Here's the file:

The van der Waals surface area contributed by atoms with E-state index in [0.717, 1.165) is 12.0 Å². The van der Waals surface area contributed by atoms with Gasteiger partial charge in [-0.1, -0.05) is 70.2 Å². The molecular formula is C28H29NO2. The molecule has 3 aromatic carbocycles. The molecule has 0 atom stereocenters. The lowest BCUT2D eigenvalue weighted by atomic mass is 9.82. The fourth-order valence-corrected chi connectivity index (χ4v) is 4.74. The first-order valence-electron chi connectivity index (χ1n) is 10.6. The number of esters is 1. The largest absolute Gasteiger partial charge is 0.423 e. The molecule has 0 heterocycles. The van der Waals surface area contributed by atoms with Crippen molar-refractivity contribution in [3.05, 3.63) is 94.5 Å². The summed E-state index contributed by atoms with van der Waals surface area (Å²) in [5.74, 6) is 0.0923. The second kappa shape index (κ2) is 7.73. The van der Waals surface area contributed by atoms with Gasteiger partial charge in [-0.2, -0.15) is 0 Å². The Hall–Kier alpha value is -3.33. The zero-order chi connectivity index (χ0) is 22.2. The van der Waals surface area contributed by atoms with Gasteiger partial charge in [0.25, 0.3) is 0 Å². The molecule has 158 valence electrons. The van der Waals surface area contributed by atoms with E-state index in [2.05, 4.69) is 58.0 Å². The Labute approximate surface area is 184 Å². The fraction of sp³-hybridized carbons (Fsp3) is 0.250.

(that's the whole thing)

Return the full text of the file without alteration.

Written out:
The van der Waals surface area contributed by atoms with E-state index in [0.717, 1.165) is 12.0 Å². The van der Waals surface area contributed by atoms with Gasteiger partial charge in [-0.1, -0.05) is 70.2 Å². The molecular formula is C28H29NO2. The molecule has 3 aromatic carbocycles. The molecule has 0 atom stereocenters. The lowest BCUT2D eigenvalue weighted by atomic mass is 9.82. The fourth-order valence-corrected chi connectivity index (χ4v) is 4.74. The first-order valence-electron chi connectivity index (χ1n) is 10.6. The number of esters is 1. The largest absolute Gasteiger partial charge is 0.423 e. The molecule has 0 heterocycles. The van der Waals surface area contributed by atoms with Crippen molar-refractivity contribution in [3.05, 3.63) is 94.5 Å². The summed E-state index contributed by atoms with van der Waals surface area (Å²) in [5.74, 6) is 0.0923. The second kappa shape index (κ2) is 7.73. The van der Waals surface area contributed by atoms with Gasteiger partial charge in [-0.2, -0.15) is 0 Å². The Hall–Kier alpha value is -3.33. The zero-order chi connectivity index (χ0) is 22.2. The van der Waals surface area contributed by atoms with Gasteiger partial charge in [0.25, 0.3) is 0 Å². The molecule has 158 valence electrons. The van der Waals surface area contributed by atoms with E-state index in [2.05, 4.69) is 58.0 Å². The Labute approximate surface area is 184 Å². The fraction of sp³-hybridized carbons (Fsp3) is 0.250.